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Algerian Backgrounds

Algerian Backgrounds

Wednesday, 24 April, 2019 - 11:00
Some see the difference between Algeria and Sudan as wide. The first, because of a long and costly revolution (1954-1962), formed a national group that remained strange to the second. This statement may sound true, but in depth, it is not.

The “One Million Martyrs Revolution” was - like the Janus temple - two-faced. Its other face is that it has turned the army into the only form of the state’s existence. As a result of the concealment that brought about the revolutionary forces, lack of transparency became one of the political conditions in the independent state. Security services have thus turned into the leading bodies.

Blood and conspiracy poured heavily before and after independence. The first prominent victim was Messali el-Hadj, the father of Algerian nationalism, and a professor of the subsequent generation of rulers and dissidents. He wanted to explore the potential of the political struggle by taking advantage of the decolonization conditions that followed World War II. His followers were uprooted from inside Algeria in 1957, and then in France in what was known as the "Cafe Wars". The man spent the year 1974 in Paris.

The second prominent victim was Abane Ramadan, the “revolutionary thinker” and the “architect of the Soummam Conference” in 1956, which brought about the National Liberation Army. On the border with Morocco, his fellow, Abdelhafid Bousouf, hanged him with his necktie.

With independence, there were multiple victims: Ferhat Abbas, head of the interim government. He was imprisoned by Ahmed Ben Bella and remained in prison until he was ousted in 1965. Later, Houari Boumediene imposed a house arrest on him from 1976 until the president’s departure in 1978. Benyoucef Benkhedda, the second president of the interim government, waged the "province war" against his supporters, which killed hundreds of people. Benkhedda was defeated and returned to practice his profession as a pharmacist.

Mohamed Boudiaf and Hussein Ait Ahmed, both leaders of the revolution, were charged with conspiracy and sentenced to death. They both lived in exile.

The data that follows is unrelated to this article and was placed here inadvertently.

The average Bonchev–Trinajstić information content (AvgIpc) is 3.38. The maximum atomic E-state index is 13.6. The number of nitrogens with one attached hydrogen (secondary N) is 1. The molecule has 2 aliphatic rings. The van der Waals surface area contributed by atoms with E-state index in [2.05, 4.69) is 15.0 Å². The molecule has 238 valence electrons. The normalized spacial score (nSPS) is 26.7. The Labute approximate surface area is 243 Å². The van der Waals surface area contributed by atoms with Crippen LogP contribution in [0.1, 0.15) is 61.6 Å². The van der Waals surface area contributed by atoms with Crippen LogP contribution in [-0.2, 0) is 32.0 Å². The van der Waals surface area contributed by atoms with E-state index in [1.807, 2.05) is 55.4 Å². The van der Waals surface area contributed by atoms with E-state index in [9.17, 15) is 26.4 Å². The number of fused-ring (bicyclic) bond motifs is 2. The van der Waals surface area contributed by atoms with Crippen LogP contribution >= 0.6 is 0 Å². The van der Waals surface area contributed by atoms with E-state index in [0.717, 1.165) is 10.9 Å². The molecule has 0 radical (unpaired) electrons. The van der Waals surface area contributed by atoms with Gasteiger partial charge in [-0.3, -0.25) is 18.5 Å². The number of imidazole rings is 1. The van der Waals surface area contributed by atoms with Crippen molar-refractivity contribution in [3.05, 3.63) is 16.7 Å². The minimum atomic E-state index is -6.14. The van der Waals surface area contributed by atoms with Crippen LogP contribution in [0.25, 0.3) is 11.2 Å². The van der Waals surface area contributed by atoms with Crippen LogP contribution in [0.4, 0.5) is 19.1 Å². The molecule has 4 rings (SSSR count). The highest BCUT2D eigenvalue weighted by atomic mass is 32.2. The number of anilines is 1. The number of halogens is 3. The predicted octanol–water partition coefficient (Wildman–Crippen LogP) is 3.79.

In 1965, Boumediene turned against Ben Bella. He consolidated the authoritarian power, while the country was emptied of prominent opponents. But this was not the case outside the country: in 1967, Mohamed Khider was assassinated in Spain. In 1970, Krim Belkacem was assassinated in Germany. They both came from the historical revolutions. In 1976, the internal crisis was exported in the form of war with Morocco.

Another explosion of the 1980s was the “Amazigh Spring”. It was strange that this happened in Algeria. It was a linguistic revolution.

The Amazighs, who constitute the quarter of the Algerian population, protested for their language rights. The protest turned into civil disobedience. But its crushing did not prevent it from exploding again in 2011 when 120 people were killed before Amazigh was recognized as a national language.

After the death of Boumediene, the urgent task of finding a president became the facade of the military-security complex. The results came as follows:

Chadli Bendjedid: he ruled during 1979 - 1992. He was a military and officer in the Liberation Army. He defended openness. Under his tenure, political pluralism was declared in 1990, to be later abolished in 1991 with the victory of the Salvation Front in the first half of the elections.

He was forced to resign, but the civil war broke out, claiming the lives of 200,000 people.

Social decadence appeared in the most hideous form, with beheadings and assassinations practiced by all the fighters (but later, with the issuance of the law of civil accord, the perpetrators from both camps were pardoned.)

Mohamed Boudiaf, the historical leader of the revolution, was summoned from exile because the regime was now lacking symbols. He was chosen in 1992. He ruled for four months before being assassinated by his personal guard.

Ali Kafi: He also fought in the revolution. He ruled until 1994. Mystery led to his ousting. Mystery at that time, in parallel with the civil war and its atrocities, surrounded the closed circle of the regime. Other prominent figures were assassinated, such as Kasdi Merbah in 1993 and Abou Bakr Belkaid in 1995.

Liamine Zeroual: He participated in the revolution. The army nominated him for the presidency. A new party was created for him in a bid to hint at a serious change. The new party and its present achieved victory in manipulated elections. Zeroual ruled between 1995 and 1998. He resigned and kept silent on the reasons, but he was reportedly opposed to the marginalization of the army of his role, when dealing with Islamic militants in fighting and negotiations.

Abdelaziz Bouteflika: Boumediene’s historical foreign minister. He became president in 1999 and stayed in power until a few weeks ago.

Meanwhile, the young men and women of Algeria read Frantz Fanon’s book, “The Wretched of the Earth” and how violence against the French colonizer was a cure for the Algerian colonizer. They, no doubt, laughed a lot.

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